Transcontinental dispersal, ecological opportunity and origins of an adaptive radiation in the Neotropical catfish genus Hypostomus (Siluriformes: Loricariidae)

dc.contributor.authorSilva, Gabriel S. C. [UNESP]
dc.contributor.authorRoxo, Fábio F. [UNESP]
dc.contributor.authorLujan, Nathan K.
dc.contributor.authorTagliacollo, Victor A.
dc.contributor.authorZawadzki, Claudio H.
dc.contributor.authorOliveira, Claudio [UNESP]
dc.contributor.institutionUniversidade Estadual Paulista (Unesp)
dc.contributor.institutionDrexel University
dc.contributor.institutionUniversity of Toronto Scarborough
dc.contributor.institutionUniversidade Federal Do Tocantins
dc.contributor.institutionUniversidade Estadual de Maringá (UEM)
dc.description.abstractEcological opportunity is often proposed as a driver of accelerated diversification, but evidence has been largely derived from either contemporary island radiations or the fossil record. Here, we investigate the potential influence of ecological opportunity on a transcontinental radiation of South American freshwater fishes. We generate a species-dense, time-calibrated molecular phylogeny for the suckermouth armored catfish subfamily Hypostominae, with a focus on the species-rich and geographically widespread genus Hypostomus. We use the resulting chronogram to estimate ancestral geographical ranges, infer historical rates of cladogenesis and diversification in habitat and body size and shape, and test the hypothesis that invasions of previously unoccupied river drainages accelerated evolution and contributed to adaptive radiation. Both the subfamily Hypostominae and the included genus Hypostomus originated in the Amazon/Orinoco ecoregion. Hypostomus subsequently dispersed throughout tropical South America east of the Andes Mountains. Consequent to invasion of the peripheral, low-diversity Paraná River basin in southeastern Brazil approximately 12.5 Mya, Paraná lineages of Hypostomus, experienced increased rates of cladogenesis and ecological and morphological diversification. Contemporary lineages of Paraná Hypostomus are less species rich but more phenotypically diverse than their congeners elsewhere. Accelerated speciation and morphological diversification rates within Paraná basin Hypostomus are consistent with adaptive radiation. The geographical remoteness of the Paraná River basin, its recent history of marine incursion, and its continuing exclusion of many species that are widespread in other tropical South American rivers suggest that ecological opportunity played an important role in facilitating the observed accelerations in diversification.en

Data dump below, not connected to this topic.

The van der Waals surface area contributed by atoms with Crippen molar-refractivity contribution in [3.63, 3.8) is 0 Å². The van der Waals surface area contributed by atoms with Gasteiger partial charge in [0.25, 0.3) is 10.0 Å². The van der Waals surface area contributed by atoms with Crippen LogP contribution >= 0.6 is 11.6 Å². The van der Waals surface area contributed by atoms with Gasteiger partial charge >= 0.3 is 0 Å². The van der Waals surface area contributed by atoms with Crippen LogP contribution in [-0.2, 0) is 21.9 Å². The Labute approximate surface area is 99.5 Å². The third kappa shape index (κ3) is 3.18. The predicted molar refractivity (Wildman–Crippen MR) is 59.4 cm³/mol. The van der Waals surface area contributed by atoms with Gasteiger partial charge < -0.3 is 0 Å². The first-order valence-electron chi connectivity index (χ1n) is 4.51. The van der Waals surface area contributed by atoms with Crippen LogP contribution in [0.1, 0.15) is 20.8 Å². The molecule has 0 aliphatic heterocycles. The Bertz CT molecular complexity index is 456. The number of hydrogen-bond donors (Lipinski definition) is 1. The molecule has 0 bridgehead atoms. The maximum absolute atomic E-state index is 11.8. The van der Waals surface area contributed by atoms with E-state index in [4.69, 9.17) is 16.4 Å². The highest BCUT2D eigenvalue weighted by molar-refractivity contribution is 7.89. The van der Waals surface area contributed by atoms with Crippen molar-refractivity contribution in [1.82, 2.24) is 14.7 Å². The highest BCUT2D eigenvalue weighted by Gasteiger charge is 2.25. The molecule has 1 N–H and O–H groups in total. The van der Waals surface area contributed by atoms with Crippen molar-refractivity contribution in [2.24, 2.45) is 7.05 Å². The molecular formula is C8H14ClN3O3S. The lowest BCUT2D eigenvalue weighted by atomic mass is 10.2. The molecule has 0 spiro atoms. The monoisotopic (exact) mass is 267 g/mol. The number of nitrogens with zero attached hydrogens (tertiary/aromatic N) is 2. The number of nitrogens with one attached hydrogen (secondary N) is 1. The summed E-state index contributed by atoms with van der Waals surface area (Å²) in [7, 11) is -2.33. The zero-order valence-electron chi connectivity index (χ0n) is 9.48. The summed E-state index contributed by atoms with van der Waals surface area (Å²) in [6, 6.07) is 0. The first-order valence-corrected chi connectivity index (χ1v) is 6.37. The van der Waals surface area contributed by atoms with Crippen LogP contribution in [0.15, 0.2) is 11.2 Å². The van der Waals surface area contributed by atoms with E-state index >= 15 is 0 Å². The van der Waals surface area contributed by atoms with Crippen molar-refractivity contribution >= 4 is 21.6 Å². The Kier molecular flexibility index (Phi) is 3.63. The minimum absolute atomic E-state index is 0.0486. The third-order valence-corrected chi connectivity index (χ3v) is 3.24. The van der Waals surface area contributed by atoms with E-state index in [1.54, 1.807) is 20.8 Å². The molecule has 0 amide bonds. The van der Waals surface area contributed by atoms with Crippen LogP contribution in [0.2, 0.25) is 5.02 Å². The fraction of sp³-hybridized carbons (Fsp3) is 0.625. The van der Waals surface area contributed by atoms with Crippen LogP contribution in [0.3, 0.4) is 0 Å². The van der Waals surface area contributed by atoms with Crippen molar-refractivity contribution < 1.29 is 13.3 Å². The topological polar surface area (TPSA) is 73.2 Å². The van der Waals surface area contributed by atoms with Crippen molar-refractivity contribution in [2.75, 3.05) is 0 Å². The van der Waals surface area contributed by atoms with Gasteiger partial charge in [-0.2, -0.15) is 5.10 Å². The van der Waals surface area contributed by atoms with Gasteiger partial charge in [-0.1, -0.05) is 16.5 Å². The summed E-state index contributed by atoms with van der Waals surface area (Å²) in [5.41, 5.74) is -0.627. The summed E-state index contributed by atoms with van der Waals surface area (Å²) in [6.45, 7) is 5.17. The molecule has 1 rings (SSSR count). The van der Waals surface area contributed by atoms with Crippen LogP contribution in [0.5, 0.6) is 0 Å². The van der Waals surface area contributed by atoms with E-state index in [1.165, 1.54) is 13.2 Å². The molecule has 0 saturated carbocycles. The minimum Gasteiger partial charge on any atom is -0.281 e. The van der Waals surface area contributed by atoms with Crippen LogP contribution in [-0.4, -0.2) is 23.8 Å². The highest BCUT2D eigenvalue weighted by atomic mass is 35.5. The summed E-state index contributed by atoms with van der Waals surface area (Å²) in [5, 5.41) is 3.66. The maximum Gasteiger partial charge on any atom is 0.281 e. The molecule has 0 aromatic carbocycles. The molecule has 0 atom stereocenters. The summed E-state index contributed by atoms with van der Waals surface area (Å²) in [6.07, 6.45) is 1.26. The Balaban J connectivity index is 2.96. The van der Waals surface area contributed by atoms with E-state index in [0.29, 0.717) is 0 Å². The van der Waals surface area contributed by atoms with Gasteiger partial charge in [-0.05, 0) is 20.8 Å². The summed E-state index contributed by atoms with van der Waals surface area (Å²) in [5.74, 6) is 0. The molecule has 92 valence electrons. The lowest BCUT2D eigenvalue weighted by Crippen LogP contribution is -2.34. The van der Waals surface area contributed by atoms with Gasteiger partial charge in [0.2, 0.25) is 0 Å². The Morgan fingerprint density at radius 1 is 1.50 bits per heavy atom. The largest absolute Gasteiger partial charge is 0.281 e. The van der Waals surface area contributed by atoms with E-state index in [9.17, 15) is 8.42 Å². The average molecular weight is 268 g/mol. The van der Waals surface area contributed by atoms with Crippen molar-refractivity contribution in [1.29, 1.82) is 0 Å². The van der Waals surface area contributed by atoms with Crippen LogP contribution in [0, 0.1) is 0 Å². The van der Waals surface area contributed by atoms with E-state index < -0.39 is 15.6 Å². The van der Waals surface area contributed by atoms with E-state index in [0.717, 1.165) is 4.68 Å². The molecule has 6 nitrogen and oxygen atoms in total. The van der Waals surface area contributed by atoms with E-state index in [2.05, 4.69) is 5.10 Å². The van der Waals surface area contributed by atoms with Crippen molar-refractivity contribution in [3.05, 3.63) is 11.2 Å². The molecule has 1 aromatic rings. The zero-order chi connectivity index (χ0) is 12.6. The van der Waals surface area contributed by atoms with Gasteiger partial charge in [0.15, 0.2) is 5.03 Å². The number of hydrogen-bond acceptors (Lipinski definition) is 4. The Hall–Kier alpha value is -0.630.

dc.description.affiliationDepartamento de Morfologia Laboratório de Biologia e Genética de Peixes IB-UNESP Campus de Botucatu
dc.description.affiliationCenter for Systematic Biology and Evolution Academy of Natural Sciences Drexel University, 1900 Benjamin Franklin Parkway
dc.description.affiliationDepartment of Biology University of Toronto Scarborough
dc.description.affiliationPrograma de Pós Graduação Ciências Do Ambiente (CIAMB) Universidade Federal Do Tocantins
dc.description.affiliationDepartamento de Biologia Núcleo de Pesquisas em Limnologia Ictiologia e Aquicultura Universidade Estadual de Maringá
dc.description.affiliationUnespDepartamento de Morfologia Laboratório de Biologia e Genética de Peixes IB-UNESP Campus de Botucatu
dc.identifier.citationMolecular Ecology, v. 25, n. 7, p. 1511-1529, 2016.
dc.relation.ispartofMolecular Ecology
dc.rights.accessRightsAcesso restrito
dc.subjectfreshwater fish
dc.subjectmolecular evolution
dc.titleTranscontinental dispersal, ecological opportunity and origins of an adaptive radiation in the Neotropical catfish genus Hypostomus (Siluriformes: Loricariidae)en